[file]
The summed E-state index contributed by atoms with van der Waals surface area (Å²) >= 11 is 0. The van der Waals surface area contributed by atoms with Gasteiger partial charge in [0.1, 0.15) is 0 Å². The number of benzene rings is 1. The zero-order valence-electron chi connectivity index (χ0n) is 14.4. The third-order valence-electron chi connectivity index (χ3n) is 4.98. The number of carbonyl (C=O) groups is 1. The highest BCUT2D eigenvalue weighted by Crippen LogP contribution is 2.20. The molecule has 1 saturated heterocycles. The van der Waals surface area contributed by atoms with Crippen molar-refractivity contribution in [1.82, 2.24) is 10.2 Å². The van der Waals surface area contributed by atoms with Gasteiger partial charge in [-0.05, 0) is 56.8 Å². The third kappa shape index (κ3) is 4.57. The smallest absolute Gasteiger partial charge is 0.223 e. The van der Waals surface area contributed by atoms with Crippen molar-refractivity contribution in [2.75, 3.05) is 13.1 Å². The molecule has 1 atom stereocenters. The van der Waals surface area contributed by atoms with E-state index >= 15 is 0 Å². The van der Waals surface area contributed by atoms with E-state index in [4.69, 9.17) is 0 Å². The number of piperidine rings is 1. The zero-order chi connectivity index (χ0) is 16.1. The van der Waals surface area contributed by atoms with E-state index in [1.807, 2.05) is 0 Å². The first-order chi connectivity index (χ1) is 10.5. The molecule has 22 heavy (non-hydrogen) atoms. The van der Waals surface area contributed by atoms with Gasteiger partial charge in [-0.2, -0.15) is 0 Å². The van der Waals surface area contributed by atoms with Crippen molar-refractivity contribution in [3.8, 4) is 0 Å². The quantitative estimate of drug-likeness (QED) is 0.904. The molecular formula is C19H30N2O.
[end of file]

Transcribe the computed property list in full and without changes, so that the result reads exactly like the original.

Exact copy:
The summed E-state index contributed by atoms with van der Waals surface area (Å²) >= 11 is 0. The van der Waals surface area contributed by atoms with Gasteiger partial charge in [0.1, 0.15) is 0 Å². The number of benzene rings is 1. The zero-order valence-electron chi connectivity index (χ0n) is 14.4. The third-order valence-electron chi connectivity index (χ3n) is 4.98. The number of carbonyl (C=O) groups is 1. The highest BCUT2D eigenvalue weighted by Crippen LogP contribution is 2.20. The molecule has 1 saturated heterocycles. The van der Waals surface area contributed by atoms with Crippen molar-refractivity contribution in [1.82, 2.24) is 10.2 Å². The van der Waals surface area contributed by atoms with Gasteiger partial charge in [-0.05, 0) is 56.8 Å². The third kappa shape index (κ3) is 4.57. The smallest absolute Gasteiger partial charge is 0.223 e. The van der Waals surface area contributed by atoms with Crippen molar-refractivity contribution in [2.75, 3.05) is 13.1 Å². The molecule has 1 atom stereocenters. The van der Waals surface area contributed by atoms with E-state index >= 15 is 0 Å². The van der Waals surface area contributed by atoms with E-state index in [4.69, 9.17) is 0 Å². The number of piperidine rings is 1. The zero-order chi connectivity index (χ0) is 16.1. The van der Waals surface area contributed by atoms with E-state index in [1.807, 2.05) is 0 Å². The first-order chi connectivity index (χ1) is 10.5. The molecule has 22 heavy (non-hydrogen) atoms. The van der Waals surface area contributed by atoms with Gasteiger partial charge in [-0.2, -0.15) is 0 Å². The van der Waals surface area contributed by atoms with Crippen molar-refractivity contribution in [3.8, 4) is 0 Å². The quantitative estimate of drug-likeness (QED) is 0.904. The molecular formula is C19H30N2O.